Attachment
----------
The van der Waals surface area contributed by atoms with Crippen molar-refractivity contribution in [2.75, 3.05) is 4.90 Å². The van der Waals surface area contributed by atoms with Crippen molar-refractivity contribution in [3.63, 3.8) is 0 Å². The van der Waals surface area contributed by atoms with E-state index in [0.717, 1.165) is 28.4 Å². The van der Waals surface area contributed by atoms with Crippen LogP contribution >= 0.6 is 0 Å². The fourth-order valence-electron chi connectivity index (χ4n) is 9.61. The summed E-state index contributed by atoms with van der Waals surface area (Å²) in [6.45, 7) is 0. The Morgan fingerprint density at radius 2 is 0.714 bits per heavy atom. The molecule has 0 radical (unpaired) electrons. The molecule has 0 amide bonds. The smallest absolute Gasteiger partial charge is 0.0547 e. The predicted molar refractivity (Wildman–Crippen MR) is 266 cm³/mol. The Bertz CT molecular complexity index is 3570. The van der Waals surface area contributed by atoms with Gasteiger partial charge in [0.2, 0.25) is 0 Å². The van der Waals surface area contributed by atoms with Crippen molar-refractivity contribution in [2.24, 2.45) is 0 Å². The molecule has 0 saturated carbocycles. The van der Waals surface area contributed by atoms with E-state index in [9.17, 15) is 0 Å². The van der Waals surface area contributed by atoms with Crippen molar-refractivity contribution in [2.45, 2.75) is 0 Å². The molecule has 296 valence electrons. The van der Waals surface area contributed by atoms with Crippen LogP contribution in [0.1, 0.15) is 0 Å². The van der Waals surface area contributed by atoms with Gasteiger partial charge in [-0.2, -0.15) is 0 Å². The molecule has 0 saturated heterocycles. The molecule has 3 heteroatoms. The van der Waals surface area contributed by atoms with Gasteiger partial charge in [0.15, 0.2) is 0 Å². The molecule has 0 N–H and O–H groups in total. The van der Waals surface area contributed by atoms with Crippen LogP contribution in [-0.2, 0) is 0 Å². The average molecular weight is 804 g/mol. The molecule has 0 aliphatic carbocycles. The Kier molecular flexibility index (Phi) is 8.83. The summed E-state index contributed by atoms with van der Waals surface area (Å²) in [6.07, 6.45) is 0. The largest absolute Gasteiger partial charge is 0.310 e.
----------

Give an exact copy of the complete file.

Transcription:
The van der Waals surface area contributed by atoms with Crippen molar-refractivity contribution in [2.75, 3.05) is 4.90 Å². The van der Waals surface area contributed by atoms with Crippen molar-refractivity contribution in [3.63, 3.8) is 0 Å². The van der Waals surface area contributed by atoms with E-state index in [0.717, 1.165) is 28.4 Å². The van der Waals surface area contributed by atoms with Crippen LogP contribution >= 0.6 is 0 Å². The fourth-order valence-electron chi connectivity index (χ4n) is 9.61. The summed E-state index contributed by atoms with van der Waals surface area (Å²) in [6.45, 7) is 0. The Morgan fingerprint density at radius 2 is 0.714 bits per heavy atom. The molecule has 0 radical (unpaired) electrons. The molecule has 0 amide bonds. The smallest absolute Gasteiger partial charge is 0.0547 e. The predicted molar refractivity (Wildman–Crippen MR) is 266 cm³/mol. The Bertz CT molecular complexity index is 3570. The van der Waals surface area contributed by atoms with Gasteiger partial charge in [0.2, 0.25) is 0 Å². The van der Waals surface area contributed by atoms with Crippen molar-refractivity contribution in [2.24, 2.45) is 0 Å². The molecule has 0 saturated carbocycles. The van der Waals surface area contributed by atoms with E-state index in [9.17, 15) is 0 Å². The van der Waals surface area contributed by atoms with Crippen molar-refractivity contribution in [2.45, 2.75) is 0 Å². The molecule has 296 valence electrons. The van der Waals surface area contributed by atoms with Crippen LogP contribution in [0.1, 0.15) is 0 Å². The van der Waals surface area contributed by atoms with Gasteiger partial charge in [-0.2, -0.15) is 0 Å². The molecule has 0 saturated heterocycles. The molecule has 3 heteroatoms. The van der Waals surface area contributed by atoms with Gasteiger partial charge in [0.15, 0.2) is 0 Å². The molecule has 0 N–H and O–H groups in total. The van der Waals surface area contributed by atoms with Crippen LogP contribution in [-0.2, 0) is 0 Å². The average molecular weight is 804 g/mol. The molecule has 0 aliphatic carbocycles. The Kier molecular flexibility index (Phi) is 8.83. The summed E-state index contributed by atoms with van der Waals surface area (Å²) in [6.07, 6.45) is 0. The largest absolute Gasteiger partial charge is 0.310 e.